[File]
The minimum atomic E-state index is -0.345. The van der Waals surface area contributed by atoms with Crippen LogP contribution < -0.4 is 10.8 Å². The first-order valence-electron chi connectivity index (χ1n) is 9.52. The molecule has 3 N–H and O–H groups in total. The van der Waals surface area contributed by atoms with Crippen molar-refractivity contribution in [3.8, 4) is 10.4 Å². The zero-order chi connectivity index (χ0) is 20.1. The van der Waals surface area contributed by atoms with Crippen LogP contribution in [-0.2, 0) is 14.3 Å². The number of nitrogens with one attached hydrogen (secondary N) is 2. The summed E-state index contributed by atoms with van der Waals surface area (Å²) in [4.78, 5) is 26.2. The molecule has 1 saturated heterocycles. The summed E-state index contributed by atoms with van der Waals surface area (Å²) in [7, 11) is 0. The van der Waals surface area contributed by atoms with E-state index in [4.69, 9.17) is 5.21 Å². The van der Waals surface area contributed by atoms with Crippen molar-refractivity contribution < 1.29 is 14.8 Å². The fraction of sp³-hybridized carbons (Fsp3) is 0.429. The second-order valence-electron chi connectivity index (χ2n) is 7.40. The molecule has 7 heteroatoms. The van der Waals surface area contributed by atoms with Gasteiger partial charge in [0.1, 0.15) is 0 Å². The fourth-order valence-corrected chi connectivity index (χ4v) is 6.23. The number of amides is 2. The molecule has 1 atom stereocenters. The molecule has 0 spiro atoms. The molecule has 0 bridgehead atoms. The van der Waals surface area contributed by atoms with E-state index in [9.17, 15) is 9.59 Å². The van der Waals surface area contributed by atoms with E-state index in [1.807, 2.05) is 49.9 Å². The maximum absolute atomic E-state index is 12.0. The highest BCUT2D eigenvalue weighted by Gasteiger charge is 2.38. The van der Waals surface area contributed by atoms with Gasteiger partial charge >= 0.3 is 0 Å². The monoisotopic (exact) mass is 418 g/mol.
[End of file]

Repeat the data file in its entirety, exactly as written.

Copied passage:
The minimum atomic E-state index is -0.345. The van der Waals surface area contributed by atoms with Crippen LogP contribution < -0.4 is 10.8 Å². The first-order valence-electron chi connectivity index (χ1n) is 9.52. The molecule has 3 N–H and O–H groups in total. The van der Waals surface area contributed by atoms with Crippen molar-refractivity contribution in [3.8, 4) is 10.4 Å². The zero-order chi connectivity index (χ0) is 20.1. The van der Waals surface area contributed by atoms with Crippen LogP contribution in [-0.2, 0) is 14.3 Å². The number of nitrogens with one attached hydrogen (secondary N) is 2. The summed E-state index contributed by atoms with van der Waals surface area (Å²) in [4.78, 5) is 26.2. The molecule has 1 saturated heterocycles. The summed E-state index contributed by atoms with van der Waals surface area (Å²) in [7, 11) is 0. The van der Waals surface area contributed by atoms with E-state index in [4.69, 9.17) is 5.21 Å². The van der Waals surface area contributed by atoms with Crippen molar-refractivity contribution < 1.29 is 14.8 Å². The fraction of sp³-hybridized carbons (Fsp3) is 0.429. The second-order valence-electron chi connectivity index (χ2n) is 7.40. The molecule has 7 heteroatoms. The van der Waals surface area contributed by atoms with Gasteiger partial charge in [0.1, 0.15) is 0 Å². The fourth-order valence-corrected chi connectivity index (χ4v) is 6.23. The number of amides is 2. The molecule has 1 atom stereocenters. The molecule has 0 spiro atoms. The molecule has 0 bridgehead atoms. The van der Waals surface area contributed by atoms with E-state index in [9.17, 15) is 9.59 Å². The van der Waals surface area contributed by atoms with E-state index in [1.807, 2.05) is 49.9 Å². The maximum absolute atomic E-state index is 12.0. The highest BCUT2D eigenvalue weighted by Gasteiger charge is 2.38. The van der Waals surface area contributed by atoms with Gasteiger partial charge >= 0.3 is 0 Å². The monoisotopic (exact) mass is 418 g/mol.